5. Note the “he must” vs. “he must not” qualifications in 6-9. How do these groups of qualifications paint the overall picture of a godly man versus a worldly man? Connect the overall picture of of the godly man above reproach in this passage to the Old Testament concept of blamelessness. We tend to break this passage down and evaluate a man in a “micro” sense on each individual trait, but could another purpose of this passage be to demonstrate the general “macro” type of man who’s qualified for the office rather than a man who is absolutely perfect in each trait mentioned?
6. What are the three doctrinal requirements in verse 9? How does “holding firm to the trustworthy word as taught” equip a pastor to both give instruction in sound doctrine and to rebuke those who contradict it? Some pastors only give instruction in sound doctrine. They refuse or are afraid to rebuke sin in the church, carry out church discipline, biblically address controversial issues (homosexuality, women preaching, etc.), or clearly teach against false teachers and false doctrine. Carefully consider verse 9 again. Are such men biblically qualified to be pastors?
7. Read verse 9 as the introduction to verses 10-16. Note that verse 10 begins with the word “for,” which, in this context means “because”. Why, according to verse 10-16 must a pastor hold to sound doctrine, instruct in sound doctrine, and rebuke those who contradict it? Connect the phrases “they must be silenced” (11) and “rebuke them sharply” (13) back to “rebuke those who contradict it” (9).
Consider the “some pastors only…” from question 6 above and verse 9’s admonition to rebuke those who contradict sound doctrine. How does Paul, in 10-16, set an example of how to “do” verse 9 for such pastors as well as for Titus?
8. Examine verses 10-16. What are the problems the false teachers – and/or the church members in Crete who believe their false doctrine – creating in the church? In what ways are these problems similar to the division and dissension created by false teachers and their followers in the church today?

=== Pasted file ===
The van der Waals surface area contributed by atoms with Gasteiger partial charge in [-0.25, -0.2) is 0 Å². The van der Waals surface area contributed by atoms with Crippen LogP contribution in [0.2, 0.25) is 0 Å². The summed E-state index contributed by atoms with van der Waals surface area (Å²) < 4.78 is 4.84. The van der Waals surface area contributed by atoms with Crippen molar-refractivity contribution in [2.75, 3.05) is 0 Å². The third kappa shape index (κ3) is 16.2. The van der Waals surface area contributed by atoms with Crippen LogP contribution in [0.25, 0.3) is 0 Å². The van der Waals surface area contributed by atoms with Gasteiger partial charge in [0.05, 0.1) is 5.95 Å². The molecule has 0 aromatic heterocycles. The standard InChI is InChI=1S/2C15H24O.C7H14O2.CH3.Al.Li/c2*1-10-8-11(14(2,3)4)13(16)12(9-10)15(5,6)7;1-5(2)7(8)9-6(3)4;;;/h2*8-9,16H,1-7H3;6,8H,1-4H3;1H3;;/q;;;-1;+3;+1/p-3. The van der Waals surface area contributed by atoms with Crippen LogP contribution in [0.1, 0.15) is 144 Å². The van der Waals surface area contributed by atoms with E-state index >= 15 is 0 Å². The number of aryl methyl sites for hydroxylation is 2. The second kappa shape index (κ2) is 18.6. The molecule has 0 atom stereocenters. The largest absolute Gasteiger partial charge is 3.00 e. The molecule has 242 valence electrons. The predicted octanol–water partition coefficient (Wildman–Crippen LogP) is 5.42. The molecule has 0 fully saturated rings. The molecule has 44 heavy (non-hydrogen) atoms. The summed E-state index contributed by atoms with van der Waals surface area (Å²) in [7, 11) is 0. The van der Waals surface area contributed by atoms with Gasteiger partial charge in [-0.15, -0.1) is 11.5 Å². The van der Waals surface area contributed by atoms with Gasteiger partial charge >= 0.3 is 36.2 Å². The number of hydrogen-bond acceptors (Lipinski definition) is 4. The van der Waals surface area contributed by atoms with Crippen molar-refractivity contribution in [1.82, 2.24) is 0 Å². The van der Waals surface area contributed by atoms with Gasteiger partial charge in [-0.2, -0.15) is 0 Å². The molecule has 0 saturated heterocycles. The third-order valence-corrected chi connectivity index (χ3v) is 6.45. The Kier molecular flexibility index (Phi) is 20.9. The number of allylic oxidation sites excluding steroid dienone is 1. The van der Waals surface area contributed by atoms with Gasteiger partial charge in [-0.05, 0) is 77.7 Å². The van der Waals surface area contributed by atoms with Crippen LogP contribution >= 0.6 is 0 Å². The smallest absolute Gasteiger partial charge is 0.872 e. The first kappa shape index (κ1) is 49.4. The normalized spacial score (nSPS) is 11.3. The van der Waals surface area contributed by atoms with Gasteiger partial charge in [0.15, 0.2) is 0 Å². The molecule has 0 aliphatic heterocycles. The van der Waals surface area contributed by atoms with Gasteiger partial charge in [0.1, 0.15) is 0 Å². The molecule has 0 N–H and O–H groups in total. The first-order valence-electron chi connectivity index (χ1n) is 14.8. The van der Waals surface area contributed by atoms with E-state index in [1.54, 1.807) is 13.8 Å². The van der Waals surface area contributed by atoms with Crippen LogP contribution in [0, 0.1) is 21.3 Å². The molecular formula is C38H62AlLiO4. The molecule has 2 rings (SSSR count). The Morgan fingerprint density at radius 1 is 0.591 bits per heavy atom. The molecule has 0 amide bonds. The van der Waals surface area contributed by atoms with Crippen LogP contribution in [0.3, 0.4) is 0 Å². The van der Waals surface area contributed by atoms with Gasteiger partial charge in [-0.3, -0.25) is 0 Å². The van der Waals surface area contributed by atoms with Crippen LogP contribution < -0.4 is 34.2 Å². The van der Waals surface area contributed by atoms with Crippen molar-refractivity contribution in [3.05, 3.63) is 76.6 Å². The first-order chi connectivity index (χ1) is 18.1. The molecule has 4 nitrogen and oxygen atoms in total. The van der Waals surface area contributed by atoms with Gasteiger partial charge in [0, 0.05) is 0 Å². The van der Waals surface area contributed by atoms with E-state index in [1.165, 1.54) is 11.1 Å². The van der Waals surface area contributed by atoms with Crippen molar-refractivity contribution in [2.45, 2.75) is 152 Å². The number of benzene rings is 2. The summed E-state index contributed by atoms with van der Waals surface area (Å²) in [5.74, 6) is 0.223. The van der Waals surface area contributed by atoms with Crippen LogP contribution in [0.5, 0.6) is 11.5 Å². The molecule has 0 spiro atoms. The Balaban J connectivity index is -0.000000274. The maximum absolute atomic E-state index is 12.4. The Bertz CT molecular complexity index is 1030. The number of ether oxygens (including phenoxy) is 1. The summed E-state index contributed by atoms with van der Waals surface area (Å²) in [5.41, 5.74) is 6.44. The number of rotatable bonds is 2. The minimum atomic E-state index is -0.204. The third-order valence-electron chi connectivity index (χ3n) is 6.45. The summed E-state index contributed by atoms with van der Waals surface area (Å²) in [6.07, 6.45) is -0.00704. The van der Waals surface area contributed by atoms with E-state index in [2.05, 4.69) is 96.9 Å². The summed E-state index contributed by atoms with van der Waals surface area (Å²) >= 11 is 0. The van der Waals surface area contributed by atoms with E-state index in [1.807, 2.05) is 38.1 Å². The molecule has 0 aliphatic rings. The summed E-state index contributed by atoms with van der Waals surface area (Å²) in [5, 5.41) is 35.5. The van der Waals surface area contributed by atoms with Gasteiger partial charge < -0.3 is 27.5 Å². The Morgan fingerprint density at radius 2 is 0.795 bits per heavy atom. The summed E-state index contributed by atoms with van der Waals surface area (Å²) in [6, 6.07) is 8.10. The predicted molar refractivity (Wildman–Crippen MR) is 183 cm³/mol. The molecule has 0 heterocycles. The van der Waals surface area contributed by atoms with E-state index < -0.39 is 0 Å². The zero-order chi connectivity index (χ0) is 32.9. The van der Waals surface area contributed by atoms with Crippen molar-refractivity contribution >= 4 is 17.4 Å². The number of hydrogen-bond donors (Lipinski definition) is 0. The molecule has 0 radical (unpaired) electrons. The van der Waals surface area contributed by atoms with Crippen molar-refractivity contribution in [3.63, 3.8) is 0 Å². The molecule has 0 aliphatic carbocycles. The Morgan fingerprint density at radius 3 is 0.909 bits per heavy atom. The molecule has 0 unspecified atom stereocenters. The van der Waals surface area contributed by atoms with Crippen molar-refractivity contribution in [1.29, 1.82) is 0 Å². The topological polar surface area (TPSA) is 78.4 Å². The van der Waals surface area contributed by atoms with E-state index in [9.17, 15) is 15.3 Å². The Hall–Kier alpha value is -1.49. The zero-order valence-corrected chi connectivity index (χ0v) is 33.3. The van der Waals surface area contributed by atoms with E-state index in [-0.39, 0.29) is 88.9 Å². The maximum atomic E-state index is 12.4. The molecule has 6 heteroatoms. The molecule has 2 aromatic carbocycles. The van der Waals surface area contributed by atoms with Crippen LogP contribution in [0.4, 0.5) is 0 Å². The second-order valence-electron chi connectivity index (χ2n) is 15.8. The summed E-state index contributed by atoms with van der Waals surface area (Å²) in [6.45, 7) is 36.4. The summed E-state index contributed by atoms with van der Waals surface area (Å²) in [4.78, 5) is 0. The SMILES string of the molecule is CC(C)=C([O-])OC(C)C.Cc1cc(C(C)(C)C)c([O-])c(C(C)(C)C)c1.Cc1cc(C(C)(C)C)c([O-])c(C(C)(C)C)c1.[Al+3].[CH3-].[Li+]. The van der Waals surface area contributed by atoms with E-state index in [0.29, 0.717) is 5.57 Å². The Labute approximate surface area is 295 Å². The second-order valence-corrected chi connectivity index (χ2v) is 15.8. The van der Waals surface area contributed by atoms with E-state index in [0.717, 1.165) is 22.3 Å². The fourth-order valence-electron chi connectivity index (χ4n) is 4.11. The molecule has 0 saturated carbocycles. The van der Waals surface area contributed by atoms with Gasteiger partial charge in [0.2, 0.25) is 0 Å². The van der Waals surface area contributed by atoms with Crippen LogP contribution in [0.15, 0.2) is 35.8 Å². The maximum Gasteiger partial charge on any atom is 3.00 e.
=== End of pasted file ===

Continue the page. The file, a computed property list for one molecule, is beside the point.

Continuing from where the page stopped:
Many professing Christians today consider it “unloving” or “unchristlike” to do exactly what this passage teaches – rebuke false teachers and their followers. Look carefully at the stringent language in this passage. What are some of the words and phrases these professing Christians would object to as “unloving” or “unchristlike” if someone applied them to false teachers today? How does God – Who, remember, is the One who breathed out these words – demonstrate via this passage, that it is His idea and instruction to use stark and stringent language in dealing biblically with false teachers and those who willfully and unrepentantly follow them?
How does instruction in sound doctrine and rebuking those who contradict it eradicate false doctrine, false teachers, and the division they create, and help create orderliness in the church’s fellowship and worship?
How does an orderly church structure (leadership, hierarchy, etc.) lead to orderly worship? This week, begin to consider how the order and structure in church leadership that God calls for in Titus 1:5-16 affects the order in the worship service that God calls for in 1 Corinthians 14:26-40. Also, compare and contrast the order and structure of the Old Testament system of worship – the leadership, feasts and festivals, rules for sacrifices and offerings, the architecture and design of the tabernacle and temple, etc. – compared to the order and structure of the New Testament church and worship.
Because order and structure in the church is a continuous theme throughout Titus, you may wish to make these comparisons (with 1 Corinthians 14 and with the OT system) each week of the study.